2 billion marketing carbonated beverages in 2006.” With so much money invested, and how connected we are today, a vast number of people will see the advertising. Even if the audience does not drop everything to go buy a soda, the ads will likely subconsciously affect their decisions. The Nutrition Source (n.d.
) also claims that half of a billion dollars of the advertising is focused on children and teenagers. A study titled “‘I saw Santa drinking soda!’ Advertising and children’s food preferences” by E. D. Lioutas and I. Tzimitra-Kalogianni (2015), professionals with background in agriculture, shows how the advertising towards children is making its mark.
They report that, due to excessive advertising, “a significant proportion of children (47.4%) frequently consume unhealthy foods” (E. D. Lioutas & I. Tzimitra-Kalogianni, 2015).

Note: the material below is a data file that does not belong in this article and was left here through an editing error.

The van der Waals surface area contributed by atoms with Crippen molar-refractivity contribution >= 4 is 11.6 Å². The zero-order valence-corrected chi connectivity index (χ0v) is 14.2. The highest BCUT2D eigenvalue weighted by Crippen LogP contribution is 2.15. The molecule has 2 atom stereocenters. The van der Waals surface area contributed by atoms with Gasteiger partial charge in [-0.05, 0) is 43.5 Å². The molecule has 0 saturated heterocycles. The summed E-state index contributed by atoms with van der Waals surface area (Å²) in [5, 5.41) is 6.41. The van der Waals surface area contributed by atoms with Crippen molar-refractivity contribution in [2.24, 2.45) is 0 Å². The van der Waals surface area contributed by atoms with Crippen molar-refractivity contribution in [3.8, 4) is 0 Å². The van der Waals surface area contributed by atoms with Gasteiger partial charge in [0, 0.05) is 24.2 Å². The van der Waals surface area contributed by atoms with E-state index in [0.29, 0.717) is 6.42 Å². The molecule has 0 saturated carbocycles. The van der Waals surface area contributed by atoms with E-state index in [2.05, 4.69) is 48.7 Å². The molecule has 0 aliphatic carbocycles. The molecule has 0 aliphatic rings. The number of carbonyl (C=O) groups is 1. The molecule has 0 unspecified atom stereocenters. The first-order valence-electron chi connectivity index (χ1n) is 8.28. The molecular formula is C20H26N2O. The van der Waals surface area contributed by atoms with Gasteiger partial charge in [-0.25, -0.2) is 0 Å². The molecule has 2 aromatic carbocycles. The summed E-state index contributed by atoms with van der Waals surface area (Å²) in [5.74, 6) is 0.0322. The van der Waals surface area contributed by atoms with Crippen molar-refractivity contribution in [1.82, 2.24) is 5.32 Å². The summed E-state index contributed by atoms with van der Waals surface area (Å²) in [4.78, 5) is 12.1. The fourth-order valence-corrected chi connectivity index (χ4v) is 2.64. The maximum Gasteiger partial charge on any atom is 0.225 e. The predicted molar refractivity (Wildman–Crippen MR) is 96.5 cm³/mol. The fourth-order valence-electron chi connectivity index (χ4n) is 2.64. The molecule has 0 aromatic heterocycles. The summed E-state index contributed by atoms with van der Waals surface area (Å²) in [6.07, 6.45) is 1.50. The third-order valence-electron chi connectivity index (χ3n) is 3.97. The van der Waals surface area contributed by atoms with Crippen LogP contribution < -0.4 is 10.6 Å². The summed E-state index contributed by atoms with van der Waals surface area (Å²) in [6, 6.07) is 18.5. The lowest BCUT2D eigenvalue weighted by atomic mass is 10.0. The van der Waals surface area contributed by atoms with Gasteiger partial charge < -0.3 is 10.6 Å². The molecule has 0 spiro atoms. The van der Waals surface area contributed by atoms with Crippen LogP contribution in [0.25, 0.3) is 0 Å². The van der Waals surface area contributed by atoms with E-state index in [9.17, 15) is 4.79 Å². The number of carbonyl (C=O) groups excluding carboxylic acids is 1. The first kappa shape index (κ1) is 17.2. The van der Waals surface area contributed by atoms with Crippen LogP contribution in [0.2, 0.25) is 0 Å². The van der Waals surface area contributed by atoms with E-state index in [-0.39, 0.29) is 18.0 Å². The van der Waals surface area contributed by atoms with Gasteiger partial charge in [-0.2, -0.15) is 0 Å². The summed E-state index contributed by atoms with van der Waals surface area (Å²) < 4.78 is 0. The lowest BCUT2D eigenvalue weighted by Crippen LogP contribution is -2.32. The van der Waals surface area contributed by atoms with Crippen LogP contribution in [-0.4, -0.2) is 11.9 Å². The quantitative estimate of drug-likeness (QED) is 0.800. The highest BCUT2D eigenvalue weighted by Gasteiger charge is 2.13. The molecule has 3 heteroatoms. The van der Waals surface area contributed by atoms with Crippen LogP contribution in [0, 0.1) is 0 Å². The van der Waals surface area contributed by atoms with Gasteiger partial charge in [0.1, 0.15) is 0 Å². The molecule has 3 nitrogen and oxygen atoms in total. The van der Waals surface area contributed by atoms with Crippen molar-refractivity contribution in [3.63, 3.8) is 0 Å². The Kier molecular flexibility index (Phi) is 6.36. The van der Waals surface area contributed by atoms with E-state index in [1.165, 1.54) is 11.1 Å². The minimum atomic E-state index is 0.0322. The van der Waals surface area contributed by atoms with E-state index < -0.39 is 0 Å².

Children these days are likely to continually be exposed to many advertisements. If they are viewing so many ads and they are eating such unhealthy, sugary foods, their health can only decline which is a serious problem considering that they are the ones that would be teaching the bad habits to their kids when they grow older. Children need to know the importance of health and the impact that sugar can make. Preventing the sugar-based ads from being shown could be a way to help children’s health. According to peer-reviewed research titled “The cost-effectiveness of removing television advertising of high-fat and/or high-sugar food and beverages to Australian children” by A.